Advocating a need for suitable breeding approaches to boost integrated pest management: A European perspective

Jay Ram Lamichhane*, Edward Arseniuk, Piet Boonekamp, Jerzy Czembor, Veronique Decroocq, Jérome Enjalbert, Maria R. Finckh, Małgorzata Korbin, Mati Koppel, Per Kudsk, Akos Mesterhazy, Danuta Sosnowska, Ewa Zimnoch-Guzowska, Antoine Messéan

*Corresponding author for this work

Research output: Contribution to journalArticleAcademicpeer-review

7 Citations (Scopus)


Currently, European farmers do not have access to sufficient numbers and diversity of crop species/varieties. This prevents them from designing cropping systems more resilient to abiotic and biotic stresses. Crop diversification is a key lever to reduce pest (pathogens, animal pests and weeds) pressures at all spatial levels from fields to landscapes. In this context, plant breeding should consist of: (1) increased efforts in the development of new or minor crop varieties to foster diversity in cropping systems, and (2) focus on more resilient varieties showing local adaptation. This new breeding paradigm, called here 'breeding for integrated pest management (IPM)', may boost IPM through the development of cultivars with tolerance or resistance to key pests, with the goal of reducing reliance on conventional pesticides. At the same time, this paradigm has legal and practical implications for future breeding programs, including those targeting sustainable agricultural systems. By putting these issues into the context, this article presents the key outcomes of a questionnaire survey and experts' views expressed during an EU workshop entitled 'Breeding for IPM in sustainable agricultural systems'.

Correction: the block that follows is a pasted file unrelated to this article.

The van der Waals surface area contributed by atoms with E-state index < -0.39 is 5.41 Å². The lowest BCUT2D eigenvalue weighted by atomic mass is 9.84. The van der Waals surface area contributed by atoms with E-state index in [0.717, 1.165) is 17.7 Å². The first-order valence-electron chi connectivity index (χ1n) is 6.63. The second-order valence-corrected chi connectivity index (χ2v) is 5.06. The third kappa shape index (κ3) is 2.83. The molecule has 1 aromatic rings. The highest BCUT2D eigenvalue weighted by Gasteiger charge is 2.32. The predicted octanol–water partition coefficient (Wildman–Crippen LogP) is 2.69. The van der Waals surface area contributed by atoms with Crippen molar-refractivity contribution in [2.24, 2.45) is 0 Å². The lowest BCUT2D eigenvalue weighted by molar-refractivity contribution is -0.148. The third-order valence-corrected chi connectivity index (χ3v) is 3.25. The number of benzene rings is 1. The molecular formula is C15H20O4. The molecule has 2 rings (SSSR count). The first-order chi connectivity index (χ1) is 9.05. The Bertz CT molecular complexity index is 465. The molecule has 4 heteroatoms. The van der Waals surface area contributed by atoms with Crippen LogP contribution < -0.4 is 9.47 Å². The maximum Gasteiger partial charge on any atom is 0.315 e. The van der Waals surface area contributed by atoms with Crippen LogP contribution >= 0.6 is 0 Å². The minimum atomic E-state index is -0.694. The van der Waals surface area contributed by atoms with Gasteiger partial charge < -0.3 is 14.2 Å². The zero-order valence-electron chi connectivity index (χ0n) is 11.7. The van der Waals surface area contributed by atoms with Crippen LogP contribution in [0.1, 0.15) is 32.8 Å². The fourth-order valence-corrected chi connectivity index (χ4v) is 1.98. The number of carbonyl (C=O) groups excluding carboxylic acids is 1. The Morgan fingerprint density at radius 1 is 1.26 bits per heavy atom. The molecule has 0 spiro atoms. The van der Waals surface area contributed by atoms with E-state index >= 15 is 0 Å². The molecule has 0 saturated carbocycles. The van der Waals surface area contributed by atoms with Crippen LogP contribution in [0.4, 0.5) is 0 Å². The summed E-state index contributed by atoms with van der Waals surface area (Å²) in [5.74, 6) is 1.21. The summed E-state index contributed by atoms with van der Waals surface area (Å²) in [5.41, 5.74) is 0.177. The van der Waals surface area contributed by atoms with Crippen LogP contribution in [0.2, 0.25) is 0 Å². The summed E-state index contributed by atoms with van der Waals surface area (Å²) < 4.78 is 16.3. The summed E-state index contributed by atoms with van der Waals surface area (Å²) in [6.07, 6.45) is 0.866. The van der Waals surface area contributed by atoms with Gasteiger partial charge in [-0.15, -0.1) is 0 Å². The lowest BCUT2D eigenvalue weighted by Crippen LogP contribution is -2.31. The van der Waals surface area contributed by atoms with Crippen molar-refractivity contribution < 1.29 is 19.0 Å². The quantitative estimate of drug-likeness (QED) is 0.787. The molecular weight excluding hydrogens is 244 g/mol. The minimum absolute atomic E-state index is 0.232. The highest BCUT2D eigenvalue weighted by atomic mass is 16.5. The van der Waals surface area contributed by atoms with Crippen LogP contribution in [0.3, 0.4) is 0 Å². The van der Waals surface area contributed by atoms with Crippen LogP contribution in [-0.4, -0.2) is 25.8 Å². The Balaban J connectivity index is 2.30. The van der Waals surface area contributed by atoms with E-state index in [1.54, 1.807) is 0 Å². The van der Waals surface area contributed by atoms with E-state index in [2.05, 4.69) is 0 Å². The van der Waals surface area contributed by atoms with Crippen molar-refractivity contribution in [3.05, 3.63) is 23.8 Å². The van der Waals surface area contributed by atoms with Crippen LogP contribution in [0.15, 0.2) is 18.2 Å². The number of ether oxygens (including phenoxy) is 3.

Original languageEnglish
Pages (from-to)1219-1227
JournalPest Management Science
Issue number6
Early online date19 Feb 2018
Publication statusPublished - Jun 2018


  • Crop diversification
  • Decentralization
  • DUS
  • Food security
  • Minor crops
  • Participatory plant breeding
  • Seed legislation
  • Sustainable agriculture

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